I really looked forward to getting out of the city for a year, I had been considering taking a year off to get out of the city. Wanting to spend time in a rural area, I’ve grown up in the city … get experience of a wider Australia, a really good thing to go out.
I have been a city person but have thought about working rurally, so thought it was an opportunity to try it out, see how rural stuff went.
Personal development and increased life experience
In all, 33 students mentioned reasons for coming to the RCS that included personal development and increasing their life experience; 11 specifically called it personal development; five wanted to develop self-confidence; and another five saw it as an opportunity to leave home.
I wanted to gain independence, learn to live with other people, stuff like that.
I thought it would be an experience, maybe more individual development, confidence and skills.
Only 10 students mentioned the incentives of an allowance, free accommodation and the various benefits as being a reason for coming to the RCS.
Students were specifically asked what negative factors they considered prior to applying for and accepting their position in the RCS. As mentioned, some 25 were concerned about a lack of specialists. A slightly smaller number, 23 overall, mentioned relationships. They thought about leaving spouses and long-term partners (n = 10), family (15) and friends (20), and two students wondered if they could cope if their long-term relationship failed due to the strain of being away (one did and the other did not). Some 12 students wondered who they would be living with and whether living with people they had not lived with before would cause problems. Six had never lived out of home before and wondered how they would cope, six were concerned about living in such isolated places, while eight wondered if the rural social life was going to be satisfactory. In the 2007 cohort, with one-third of the students mature graduates, five students were concerned about the expense of moving their families into a rural area and whether their children would settle into the new environment.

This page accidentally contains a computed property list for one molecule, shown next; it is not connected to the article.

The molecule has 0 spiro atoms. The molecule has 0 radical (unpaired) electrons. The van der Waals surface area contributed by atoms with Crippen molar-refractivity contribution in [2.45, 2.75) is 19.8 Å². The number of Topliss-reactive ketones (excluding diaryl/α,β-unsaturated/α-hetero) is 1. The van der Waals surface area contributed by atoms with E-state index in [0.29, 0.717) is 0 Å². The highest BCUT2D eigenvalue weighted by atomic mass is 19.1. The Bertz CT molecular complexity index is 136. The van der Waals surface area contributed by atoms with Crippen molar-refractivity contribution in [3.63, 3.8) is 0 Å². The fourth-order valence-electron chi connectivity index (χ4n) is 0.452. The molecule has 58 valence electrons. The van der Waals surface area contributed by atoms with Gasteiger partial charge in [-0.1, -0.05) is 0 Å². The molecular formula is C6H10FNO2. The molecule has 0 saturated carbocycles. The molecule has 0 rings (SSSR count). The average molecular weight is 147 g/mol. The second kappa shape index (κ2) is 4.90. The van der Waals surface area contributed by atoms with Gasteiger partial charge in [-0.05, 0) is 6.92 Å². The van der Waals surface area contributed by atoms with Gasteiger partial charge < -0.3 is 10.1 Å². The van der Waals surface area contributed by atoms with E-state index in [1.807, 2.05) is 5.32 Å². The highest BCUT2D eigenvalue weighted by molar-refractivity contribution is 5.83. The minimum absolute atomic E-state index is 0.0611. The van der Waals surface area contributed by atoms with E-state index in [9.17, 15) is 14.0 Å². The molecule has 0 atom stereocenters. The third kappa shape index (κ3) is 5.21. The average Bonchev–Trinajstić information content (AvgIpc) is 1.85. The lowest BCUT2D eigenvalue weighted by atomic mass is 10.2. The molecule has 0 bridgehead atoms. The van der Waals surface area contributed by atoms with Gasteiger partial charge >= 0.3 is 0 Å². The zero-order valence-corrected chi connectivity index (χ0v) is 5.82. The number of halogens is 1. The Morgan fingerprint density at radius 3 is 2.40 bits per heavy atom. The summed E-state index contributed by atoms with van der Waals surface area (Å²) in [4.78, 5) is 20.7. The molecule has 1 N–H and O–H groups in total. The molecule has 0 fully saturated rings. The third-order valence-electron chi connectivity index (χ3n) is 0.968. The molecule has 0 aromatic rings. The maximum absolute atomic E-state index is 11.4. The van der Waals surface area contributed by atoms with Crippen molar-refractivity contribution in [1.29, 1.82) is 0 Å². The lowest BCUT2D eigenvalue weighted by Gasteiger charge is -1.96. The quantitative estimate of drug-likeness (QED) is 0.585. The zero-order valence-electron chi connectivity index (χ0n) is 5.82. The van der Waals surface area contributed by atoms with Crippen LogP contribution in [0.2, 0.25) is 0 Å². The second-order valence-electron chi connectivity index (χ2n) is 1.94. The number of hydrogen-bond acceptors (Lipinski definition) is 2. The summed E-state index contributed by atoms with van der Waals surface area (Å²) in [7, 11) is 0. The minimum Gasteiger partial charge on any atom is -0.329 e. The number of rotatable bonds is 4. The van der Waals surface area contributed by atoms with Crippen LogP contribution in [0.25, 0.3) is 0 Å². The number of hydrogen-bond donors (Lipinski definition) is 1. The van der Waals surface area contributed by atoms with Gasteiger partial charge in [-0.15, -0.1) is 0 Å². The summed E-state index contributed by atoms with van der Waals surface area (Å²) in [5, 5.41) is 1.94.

Being [2000 km] away from Perth, it is so far away, not like you can drive home, even Kalgoorlie you can do a 8 hour drive and get home. Every time if I need to get home it’s $500 return, so the isolation was a big one – and fitting into a small town.
I didn’t think of too many cons, apart from my [long-term] partner in Perth and my dog so that made it a bit more of a decision, but my partner is very supportive and he knew it was something I wanted to do.
The decision to come to the RCS was obviously multidimensional for most students.
[Medicine is a] 6 year degree and a lot of time to spend in one place, and I was looking forward to a life change, meeting new people and new experiences. Always felt strongly towards the country. My dad was a GP in [a rural area] for quite a number of years, as the only doctor in town, did a lot of procedural stuff that he talks very fondly of, the benefits of country practice. I do like the fact the doctors here are so multidimensional, doing obstetrics and anaesthetics as well as GP, or surgery which if I was going to do GP would be something I would do, just fun and something new.
In addition, the majority of students reported that their reasons for coming had been justified by their experience. Although not specifically asked about, half the students volunteered this information in their free responses to the open-ended questions. They responded that they did indeed receive excellent opportunities to see and have hands-on experience in a sufficient variety of presentations to more than meet their course requirements. They participated in the care of patients presenting with the full range of illness and trauma, including motor vehicle accidents; major lacerations through important muscle groups to bone; stabilisation of patients for transfer; surgery of various kinds; and the vagaries of clinical and emergency department presentations. Additionally, students frequently reported on unusual cases they had dealt with, such as alkaptonuria (differential diagnosis by the student), paroxysmal nocturnal haemoglobinuria, Hansen’s disease and tertiary syphilis, in addition to the very complex cases of diabetes with advanced renal failure that are so common in certain rural areas.